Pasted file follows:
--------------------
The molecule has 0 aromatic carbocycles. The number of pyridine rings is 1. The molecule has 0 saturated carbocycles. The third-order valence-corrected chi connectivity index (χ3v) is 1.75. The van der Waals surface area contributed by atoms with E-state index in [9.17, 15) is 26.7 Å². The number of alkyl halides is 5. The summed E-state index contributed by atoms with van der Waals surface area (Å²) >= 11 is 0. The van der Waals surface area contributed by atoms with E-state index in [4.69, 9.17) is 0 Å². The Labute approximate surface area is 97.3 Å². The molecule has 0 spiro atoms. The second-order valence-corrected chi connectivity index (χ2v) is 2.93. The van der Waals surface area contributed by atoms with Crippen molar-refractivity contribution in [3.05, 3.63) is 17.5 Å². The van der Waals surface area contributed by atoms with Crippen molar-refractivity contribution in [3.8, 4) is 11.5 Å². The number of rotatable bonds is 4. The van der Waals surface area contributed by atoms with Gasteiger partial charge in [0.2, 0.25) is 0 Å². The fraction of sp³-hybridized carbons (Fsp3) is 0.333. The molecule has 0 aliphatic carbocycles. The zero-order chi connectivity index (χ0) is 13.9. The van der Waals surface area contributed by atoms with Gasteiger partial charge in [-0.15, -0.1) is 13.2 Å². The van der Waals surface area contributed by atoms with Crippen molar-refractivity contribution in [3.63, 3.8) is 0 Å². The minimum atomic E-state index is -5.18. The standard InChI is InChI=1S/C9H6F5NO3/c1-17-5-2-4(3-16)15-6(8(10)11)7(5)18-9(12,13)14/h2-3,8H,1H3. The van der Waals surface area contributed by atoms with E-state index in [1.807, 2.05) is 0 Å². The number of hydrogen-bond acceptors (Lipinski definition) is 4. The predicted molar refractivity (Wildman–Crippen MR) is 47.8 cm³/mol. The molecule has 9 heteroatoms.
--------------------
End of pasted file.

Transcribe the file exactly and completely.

The molecule has 0 aromatic carbocycles. The number of pyridine rings is 1. The molecule has 0 saturated carbocycles. The third-order valence-corrected chi connectivity index (χ3v) is 1.75. The van der Waals surface area contributed by atoms with E-state index in [9.17, 15) is 26.7 Å². The number of alkyl halides is 5. The summed E-state index contributed by atoms with van der Waals surface area (Å²) >= 11 is 0. The van der Waals surface area contributed by atoms with E-state index in [4.69, 9.17) is 0 Å². The Labute approximate surface area is 97.3 Å². The molecule has 0 spiro atoms. The second-order valence-corrected chi connectivity index (χ2v) is 2.93. The van der Waals surface area contributed by atoms with Crippen molar-refractivity contribution in [3.05, 3.63) is 17.5 Å². The van der Waals surface area contributed by atoms with Crippen molar-refractivity contribution in [3.8, 4) is 11.5 Å². The number of rotatable bonds is 4. The van der Waals surface area contributed by atoms with Gasteiger partial charge in [0.2, 0.25) is 0 Å². The fraction of sp³-hybridized carbons (Fsp3) is 0.333. The molecule has 0 aliphatic carbocycles. The zero-order chi connectivity index (χ0) is 13.9. The van der Waals surface area contributed by atoms with Gasteiger partial charge in [-0.15, -0.1) is 13.2 Å². The van der Waals surface area contributed by atoms with Crippen molar-refractivity contribution in [3.63, 3.8) is 0 Å². The minimum atomic E-state index is -5.18. The standard InChI is InChI=1S/C9H6F5NO3/c1-17-5-2-4(3-16)15-6(8(10)11)7(5)18-9(12,13)14/h2-3,8H,1H3. The van der Waals surface area contributed by atoms with E-state index in [1.807, 2.05) is 0 Å². The number of hydrogen-bond acceptors (Lipinski definition) is 4. The predicted molar refractivity (Wildman–Crippen MR) is 47.8 cm³/mol. The molecule has 9 heteroatoms.